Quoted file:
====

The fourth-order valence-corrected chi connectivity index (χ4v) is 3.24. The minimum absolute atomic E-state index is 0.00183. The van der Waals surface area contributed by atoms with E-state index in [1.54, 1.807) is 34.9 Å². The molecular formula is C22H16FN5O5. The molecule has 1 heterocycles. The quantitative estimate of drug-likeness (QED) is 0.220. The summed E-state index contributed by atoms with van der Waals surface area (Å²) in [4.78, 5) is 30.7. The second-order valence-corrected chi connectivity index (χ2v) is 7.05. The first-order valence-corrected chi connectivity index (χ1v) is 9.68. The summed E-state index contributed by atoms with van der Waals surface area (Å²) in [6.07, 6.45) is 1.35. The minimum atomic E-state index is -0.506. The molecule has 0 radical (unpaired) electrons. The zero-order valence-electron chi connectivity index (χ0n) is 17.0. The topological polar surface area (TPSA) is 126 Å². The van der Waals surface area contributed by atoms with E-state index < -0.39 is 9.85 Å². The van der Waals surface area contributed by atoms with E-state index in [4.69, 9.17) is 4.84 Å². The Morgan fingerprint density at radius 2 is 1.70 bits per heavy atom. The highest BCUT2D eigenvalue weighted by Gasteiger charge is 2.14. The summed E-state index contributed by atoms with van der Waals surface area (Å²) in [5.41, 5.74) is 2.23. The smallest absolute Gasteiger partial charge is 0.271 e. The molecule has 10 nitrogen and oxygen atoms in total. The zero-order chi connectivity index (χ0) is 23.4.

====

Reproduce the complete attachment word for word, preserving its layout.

The fourth-order valence-corrected chi connectivity index (χ4v) is 3.24. The minimum absolute atomic E-state index is 0.00183. The van der Waals surface area contributed by atoms with E-state index in [1.54, 1.807) is 34.9 Å². The molecular formula is C22H16FN5O5. The molecule has 1 heterocycles. The quantitative estimate of drug-likeness (QED) is 0.220. The summed E-state index contributed by atoms with van der Waals surface area (Å²) in [4.78, 5) is 30.7. The second-order valence-corrected chi connectivity index (χ2v) is 7.05. The first-order valence-corrected chi connectivity index (χ1v) is 9.68. The summed E-state index contributed by atoms with van der Waals surface area (Å²) in [6.07, 6.45) is 1.35. The minimum atomic E-state index is -0.506. The molecule has 0 radical (unpaired) electrons. The zero-order valence-electron chi connectivity index (χ0n) is 17.0. The topological polar surface area (TPSA) is 126 Å². The van der Waals surface area contributed by atoms with E-state index < -0.39 is 9.85 Å². The van der Waals surface area contributed by atoms with E-state index in [4.69, 9.17) is 4.84 Å². The Morgan fingerprint density at radius 2 is 1.70 bits per heavy atom. The highest BCUT2D eigenvalue weighted by Gasteiger charge is 2.14. The summed E-state index contributed by atoms with van der Waals surface area (Å²) in [5.41, 5.74) is 2.23. The smallest absolute Gasteiger partial charge is 0.271 e. The molecule has 10 nitrogen and oxygen atoms in total. The zero-order chi connectivity index (χ0) is 23.4.